2. Save time – Are your hiring managers wasting valuable time interviewing bad candidates?  Video screening allows your hiring managers to more effectively select the best candidates to bring in for a face-to-face.
  3. Eliminate scheduling hassles – The demands of  scheduling interview times between busy hiring managers and job candidates impedes your time to hire.  Allowing candidates to interview themselves at times convenient to them boosts the speed of your hiring process.
  4. Discover and attract top talent – Video interviewing allows you to affordably screen more top candidates outside of your immediate geography while the technology demonstrates to them that your organization is on the cutting edge.
  5. Hire more effectively – A video interviewing solution that allows you to record the interview (one-way and two-way, something Skype doesn’t offer) enables you and your team to compare candidate responses to one another and review responses repeatedly thus allowing you to hire more effectively.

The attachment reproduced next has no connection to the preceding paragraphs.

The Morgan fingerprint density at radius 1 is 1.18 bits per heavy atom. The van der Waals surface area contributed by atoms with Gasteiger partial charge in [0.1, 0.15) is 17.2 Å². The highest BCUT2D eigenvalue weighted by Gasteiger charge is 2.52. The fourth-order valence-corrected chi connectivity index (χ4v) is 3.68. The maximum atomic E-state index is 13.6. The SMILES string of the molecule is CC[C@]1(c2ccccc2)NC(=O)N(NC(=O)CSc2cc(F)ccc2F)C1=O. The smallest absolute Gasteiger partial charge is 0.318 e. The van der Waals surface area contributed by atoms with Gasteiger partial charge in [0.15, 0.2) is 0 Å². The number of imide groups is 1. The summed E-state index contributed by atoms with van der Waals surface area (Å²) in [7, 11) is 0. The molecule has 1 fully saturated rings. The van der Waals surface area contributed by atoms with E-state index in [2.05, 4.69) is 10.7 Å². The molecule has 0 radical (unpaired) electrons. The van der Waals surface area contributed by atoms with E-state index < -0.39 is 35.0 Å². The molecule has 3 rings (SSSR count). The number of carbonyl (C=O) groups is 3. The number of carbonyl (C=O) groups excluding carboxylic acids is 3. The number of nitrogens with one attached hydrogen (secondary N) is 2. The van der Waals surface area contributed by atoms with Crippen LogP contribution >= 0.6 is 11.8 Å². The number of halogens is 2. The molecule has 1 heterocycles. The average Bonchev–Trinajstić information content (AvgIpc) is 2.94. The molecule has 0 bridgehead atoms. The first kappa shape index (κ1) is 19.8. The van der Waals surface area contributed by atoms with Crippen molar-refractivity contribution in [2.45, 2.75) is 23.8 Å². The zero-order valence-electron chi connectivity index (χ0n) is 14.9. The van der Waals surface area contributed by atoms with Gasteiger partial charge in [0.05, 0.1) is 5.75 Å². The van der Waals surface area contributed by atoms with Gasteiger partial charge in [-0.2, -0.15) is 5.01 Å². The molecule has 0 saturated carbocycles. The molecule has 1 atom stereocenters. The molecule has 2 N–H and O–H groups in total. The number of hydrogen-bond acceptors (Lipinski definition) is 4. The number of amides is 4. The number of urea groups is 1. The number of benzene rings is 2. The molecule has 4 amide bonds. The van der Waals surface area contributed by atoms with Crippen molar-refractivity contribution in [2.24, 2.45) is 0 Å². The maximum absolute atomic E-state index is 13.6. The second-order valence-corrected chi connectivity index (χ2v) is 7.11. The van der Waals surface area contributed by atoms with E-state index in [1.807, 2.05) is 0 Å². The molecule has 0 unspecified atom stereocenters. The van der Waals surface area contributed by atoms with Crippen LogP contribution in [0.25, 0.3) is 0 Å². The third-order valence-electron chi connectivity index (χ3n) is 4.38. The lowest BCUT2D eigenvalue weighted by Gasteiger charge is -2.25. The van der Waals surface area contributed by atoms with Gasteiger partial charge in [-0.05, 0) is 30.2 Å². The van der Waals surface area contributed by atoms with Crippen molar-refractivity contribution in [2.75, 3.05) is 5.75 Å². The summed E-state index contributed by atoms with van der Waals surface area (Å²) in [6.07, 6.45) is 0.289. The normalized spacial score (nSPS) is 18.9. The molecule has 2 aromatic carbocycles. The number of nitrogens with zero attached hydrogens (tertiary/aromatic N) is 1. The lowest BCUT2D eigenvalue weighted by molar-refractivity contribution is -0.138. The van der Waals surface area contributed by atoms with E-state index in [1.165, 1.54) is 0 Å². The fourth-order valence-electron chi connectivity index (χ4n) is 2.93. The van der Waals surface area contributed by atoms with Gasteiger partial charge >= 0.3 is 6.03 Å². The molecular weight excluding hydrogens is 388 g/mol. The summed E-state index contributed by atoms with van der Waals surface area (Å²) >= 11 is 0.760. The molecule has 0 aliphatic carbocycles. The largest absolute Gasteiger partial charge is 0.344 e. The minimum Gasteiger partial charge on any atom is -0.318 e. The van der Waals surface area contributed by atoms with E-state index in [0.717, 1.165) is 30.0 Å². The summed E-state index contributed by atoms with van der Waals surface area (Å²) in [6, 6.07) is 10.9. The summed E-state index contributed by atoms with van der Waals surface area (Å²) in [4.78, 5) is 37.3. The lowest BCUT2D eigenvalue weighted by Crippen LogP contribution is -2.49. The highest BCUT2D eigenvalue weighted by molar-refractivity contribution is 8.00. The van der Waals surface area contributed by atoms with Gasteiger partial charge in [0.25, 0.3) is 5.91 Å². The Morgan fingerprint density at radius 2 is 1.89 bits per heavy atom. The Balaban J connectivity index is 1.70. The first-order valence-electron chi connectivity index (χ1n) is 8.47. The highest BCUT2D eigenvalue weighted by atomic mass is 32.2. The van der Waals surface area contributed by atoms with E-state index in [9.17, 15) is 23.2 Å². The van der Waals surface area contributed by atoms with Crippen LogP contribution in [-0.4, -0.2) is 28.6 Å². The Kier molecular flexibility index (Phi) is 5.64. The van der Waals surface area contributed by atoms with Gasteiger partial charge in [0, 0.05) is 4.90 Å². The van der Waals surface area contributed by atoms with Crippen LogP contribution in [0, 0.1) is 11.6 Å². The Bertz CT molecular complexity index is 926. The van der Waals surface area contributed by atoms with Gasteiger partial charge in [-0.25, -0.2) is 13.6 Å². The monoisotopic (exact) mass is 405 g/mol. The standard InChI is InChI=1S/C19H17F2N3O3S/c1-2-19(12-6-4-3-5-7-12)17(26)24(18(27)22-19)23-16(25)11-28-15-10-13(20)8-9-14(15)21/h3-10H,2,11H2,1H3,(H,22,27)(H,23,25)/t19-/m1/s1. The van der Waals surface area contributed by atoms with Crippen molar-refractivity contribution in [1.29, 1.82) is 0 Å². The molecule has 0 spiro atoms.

6. Go Green – What better way to promote the environment’s health than by reducing the carbon emissions associated with flying in candidates for interviews?
  7. Reduce discrimination – Administering an automated interview provides a structured interview setting where each candidate answers the same questions thereby reducing discrimination.  Seeing and hearing the candidate reduces biases formed from resume viewing only.  Recorded interviews provide evidence of your non-discriminatory practices.  (And video interviewing is acceptable to the EEOC.)
  8. Increase collaboration – Recorded video interviews allow you to share your candidate’s responses with colleagues and members of the hiring team so a more informed decision can be made.
  9. More revealing than a phone screen – A large proportion of communication is visual.  Using video, you can better gauge a candidate’s enthusiasm for the job by seeing as well as hearing them.
  10. Get an edge over your competitors – In the war for attracting top talent, video interviewing will allow you to see more candidates and move top candidates more quickly through the hiring process than can your competitors, ensuring you a better shot at landing them as employees.